“We’re already talking about the next nominee in code,” Graham said. “It will not be easy for those [Democrats] who choose to side with Roberts, because [their party is] trying to drive down the vote numbers because of the next person to come.”
The White House has indicated that the president intends to name a nominee for O’Connor’s seat shortly after the Senate decides on Roberts -- a vote expected no later than next Thursday.
Conservative advocacy groups hailed the vote as a victory, and liberal advocacy groups described it as a defeat.
“The vote by the Judiciary Committee reflects the fact that John Roberts is an exceptional nominee with a conservative judicial philosophy -- a philosophy that represents mainstream America,” said Jay Sekulow, chief counsel of the conservative American Center for Law and Justice. “It’s encouraging that several Democrats recognized his talents and capabilities by voting for his confirmation.”
The president of the liberal National Organization for Women, Kim Gandy, said: “Those who lose their rights and liberties in the future because of Roberts’ leadership on the court will remember the senators who voted to confirm.”
All of the Democrats said their decision was difficult. Sen. Charles E. Schumer of New York, who voted not to recommend Roberts, said he and Feinstein made up their minds at 10 p.m. Wednesday in a phone conversation. In the end, Schumer told reporters after the vote, he felt the risks were too great.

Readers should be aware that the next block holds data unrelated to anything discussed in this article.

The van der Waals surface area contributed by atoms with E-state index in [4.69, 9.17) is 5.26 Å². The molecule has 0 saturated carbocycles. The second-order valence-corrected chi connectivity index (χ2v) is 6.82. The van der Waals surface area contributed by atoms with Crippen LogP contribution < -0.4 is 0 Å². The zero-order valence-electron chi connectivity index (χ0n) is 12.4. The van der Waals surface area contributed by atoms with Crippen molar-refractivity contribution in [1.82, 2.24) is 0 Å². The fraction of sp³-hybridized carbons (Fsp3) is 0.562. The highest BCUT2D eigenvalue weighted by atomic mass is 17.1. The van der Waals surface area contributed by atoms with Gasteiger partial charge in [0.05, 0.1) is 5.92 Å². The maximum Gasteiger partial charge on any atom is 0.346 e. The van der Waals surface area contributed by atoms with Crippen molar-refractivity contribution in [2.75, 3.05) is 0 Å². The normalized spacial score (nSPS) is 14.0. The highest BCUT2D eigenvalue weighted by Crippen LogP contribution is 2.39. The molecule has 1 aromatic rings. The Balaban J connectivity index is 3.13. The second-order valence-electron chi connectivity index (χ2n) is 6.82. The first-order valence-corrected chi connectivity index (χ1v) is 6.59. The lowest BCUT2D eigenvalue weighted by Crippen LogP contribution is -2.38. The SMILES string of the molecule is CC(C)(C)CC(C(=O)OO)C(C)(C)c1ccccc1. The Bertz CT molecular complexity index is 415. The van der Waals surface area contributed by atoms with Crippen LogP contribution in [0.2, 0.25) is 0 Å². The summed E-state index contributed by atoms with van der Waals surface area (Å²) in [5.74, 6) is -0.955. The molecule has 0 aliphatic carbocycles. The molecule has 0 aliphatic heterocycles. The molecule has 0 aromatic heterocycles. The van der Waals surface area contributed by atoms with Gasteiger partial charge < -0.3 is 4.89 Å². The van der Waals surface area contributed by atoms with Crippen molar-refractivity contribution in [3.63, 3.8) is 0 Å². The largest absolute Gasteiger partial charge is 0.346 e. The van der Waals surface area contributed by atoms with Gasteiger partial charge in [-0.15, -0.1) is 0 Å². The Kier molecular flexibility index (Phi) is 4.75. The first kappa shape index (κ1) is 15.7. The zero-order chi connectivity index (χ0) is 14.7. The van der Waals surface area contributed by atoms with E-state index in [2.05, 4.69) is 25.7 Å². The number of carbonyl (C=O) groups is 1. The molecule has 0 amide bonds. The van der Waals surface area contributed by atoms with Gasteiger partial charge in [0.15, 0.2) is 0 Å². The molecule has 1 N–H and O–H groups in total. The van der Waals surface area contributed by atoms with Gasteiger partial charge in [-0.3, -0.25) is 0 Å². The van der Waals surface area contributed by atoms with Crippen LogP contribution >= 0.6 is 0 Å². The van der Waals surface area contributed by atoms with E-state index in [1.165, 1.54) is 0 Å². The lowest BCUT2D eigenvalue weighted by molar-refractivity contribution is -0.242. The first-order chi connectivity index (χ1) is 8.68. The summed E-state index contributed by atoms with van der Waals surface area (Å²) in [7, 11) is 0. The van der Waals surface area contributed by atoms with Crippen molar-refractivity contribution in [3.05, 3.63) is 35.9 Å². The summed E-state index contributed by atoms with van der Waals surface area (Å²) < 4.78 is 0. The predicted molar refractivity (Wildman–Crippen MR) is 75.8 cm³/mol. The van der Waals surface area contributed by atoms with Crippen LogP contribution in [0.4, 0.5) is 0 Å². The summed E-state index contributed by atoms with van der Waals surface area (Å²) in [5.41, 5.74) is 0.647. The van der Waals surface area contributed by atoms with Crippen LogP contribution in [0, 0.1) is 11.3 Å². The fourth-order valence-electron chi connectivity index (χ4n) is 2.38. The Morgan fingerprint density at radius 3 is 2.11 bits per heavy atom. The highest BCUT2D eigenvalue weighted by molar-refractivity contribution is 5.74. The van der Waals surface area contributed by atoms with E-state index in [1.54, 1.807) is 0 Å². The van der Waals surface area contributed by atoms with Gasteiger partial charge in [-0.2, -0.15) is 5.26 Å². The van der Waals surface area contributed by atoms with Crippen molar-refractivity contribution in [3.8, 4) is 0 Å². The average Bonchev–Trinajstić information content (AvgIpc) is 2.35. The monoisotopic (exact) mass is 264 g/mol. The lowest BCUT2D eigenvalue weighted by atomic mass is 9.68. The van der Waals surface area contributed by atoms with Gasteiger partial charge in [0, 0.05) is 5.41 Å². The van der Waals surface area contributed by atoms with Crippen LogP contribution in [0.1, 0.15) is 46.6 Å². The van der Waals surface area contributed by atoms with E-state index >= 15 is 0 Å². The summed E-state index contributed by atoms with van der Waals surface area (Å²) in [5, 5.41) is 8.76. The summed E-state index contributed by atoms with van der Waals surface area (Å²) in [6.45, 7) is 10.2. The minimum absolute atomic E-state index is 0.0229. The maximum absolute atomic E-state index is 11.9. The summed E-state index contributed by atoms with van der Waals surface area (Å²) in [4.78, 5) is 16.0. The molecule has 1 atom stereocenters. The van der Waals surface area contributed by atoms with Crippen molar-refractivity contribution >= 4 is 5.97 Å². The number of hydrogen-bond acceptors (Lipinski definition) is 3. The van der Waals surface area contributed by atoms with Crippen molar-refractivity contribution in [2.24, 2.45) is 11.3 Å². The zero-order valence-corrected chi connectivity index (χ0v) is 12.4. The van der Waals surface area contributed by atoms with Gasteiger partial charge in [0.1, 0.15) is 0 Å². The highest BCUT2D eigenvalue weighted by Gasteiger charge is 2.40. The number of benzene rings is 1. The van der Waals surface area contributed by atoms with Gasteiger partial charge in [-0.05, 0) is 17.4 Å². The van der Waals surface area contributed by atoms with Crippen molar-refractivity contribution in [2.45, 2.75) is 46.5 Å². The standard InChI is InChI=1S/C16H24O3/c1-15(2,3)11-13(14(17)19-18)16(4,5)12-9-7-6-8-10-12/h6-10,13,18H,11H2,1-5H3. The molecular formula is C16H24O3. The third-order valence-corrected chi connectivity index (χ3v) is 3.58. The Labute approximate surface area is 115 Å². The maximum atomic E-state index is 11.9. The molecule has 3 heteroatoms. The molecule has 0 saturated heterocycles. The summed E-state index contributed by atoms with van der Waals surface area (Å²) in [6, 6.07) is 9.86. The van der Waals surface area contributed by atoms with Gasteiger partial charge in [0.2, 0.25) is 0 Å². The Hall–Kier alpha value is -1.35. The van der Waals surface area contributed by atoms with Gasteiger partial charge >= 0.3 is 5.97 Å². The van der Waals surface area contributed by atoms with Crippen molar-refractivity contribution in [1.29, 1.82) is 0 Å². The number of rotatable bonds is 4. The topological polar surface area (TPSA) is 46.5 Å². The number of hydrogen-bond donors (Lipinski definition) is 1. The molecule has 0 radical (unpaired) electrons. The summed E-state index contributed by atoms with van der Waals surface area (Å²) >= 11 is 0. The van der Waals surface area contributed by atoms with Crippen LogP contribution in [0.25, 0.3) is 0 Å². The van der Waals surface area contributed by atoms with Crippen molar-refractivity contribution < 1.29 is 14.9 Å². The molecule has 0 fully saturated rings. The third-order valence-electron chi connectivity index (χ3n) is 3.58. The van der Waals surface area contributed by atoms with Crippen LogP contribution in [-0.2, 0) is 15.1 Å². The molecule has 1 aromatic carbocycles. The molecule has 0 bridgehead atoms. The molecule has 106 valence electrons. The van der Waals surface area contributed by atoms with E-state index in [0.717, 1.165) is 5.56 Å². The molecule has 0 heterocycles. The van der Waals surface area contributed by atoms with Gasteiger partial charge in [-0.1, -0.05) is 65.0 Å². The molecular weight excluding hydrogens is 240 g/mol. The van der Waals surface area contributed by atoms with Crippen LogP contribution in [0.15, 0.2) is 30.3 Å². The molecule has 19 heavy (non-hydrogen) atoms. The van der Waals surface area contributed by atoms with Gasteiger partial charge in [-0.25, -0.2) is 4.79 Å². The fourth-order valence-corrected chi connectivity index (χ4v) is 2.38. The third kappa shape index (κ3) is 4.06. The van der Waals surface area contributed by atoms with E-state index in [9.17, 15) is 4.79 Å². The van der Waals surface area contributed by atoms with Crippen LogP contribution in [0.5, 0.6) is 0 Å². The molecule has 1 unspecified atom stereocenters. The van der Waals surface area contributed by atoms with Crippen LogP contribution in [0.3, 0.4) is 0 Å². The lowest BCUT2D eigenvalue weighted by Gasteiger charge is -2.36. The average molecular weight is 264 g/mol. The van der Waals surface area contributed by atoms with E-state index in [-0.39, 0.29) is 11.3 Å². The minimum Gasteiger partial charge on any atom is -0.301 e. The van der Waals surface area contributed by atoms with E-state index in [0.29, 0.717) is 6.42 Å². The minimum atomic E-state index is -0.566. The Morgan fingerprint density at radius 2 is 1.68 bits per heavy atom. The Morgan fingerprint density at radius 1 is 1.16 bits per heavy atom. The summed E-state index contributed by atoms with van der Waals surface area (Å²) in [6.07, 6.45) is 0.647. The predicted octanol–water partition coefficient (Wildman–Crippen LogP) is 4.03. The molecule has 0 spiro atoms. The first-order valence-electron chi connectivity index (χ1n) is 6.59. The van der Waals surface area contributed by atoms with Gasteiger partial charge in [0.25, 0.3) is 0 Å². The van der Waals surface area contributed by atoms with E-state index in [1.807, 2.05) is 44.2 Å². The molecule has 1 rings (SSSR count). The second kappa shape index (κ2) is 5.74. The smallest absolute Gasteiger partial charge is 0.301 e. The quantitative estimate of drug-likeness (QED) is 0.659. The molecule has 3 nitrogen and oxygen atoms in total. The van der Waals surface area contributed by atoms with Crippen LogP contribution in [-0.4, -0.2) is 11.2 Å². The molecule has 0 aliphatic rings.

“Even if he is more likely to be a Rehnquist than a Thomas, the downside of him being a Thomas outweighed the upside of him being a Rehnquist,” Schumer told reporters after the vote. “Thomas” referred to conservative Justice Clarence Thomas.
The committee chairman, Sen. Arlen Specter (R-Pa.), said the fact that several Democrats voted to recommend Roberts was a sign that the president had made a good choice -- one that might be hard to equal next time.
“When President Bush selected John Roberts, he disarmed his critics,” Specter said. “They went into this war disarmed. That’s why I would say that if he found someone of the highest caliber [for the second vacancy], he’d be doing the political process and the court and the country the biggest favor.”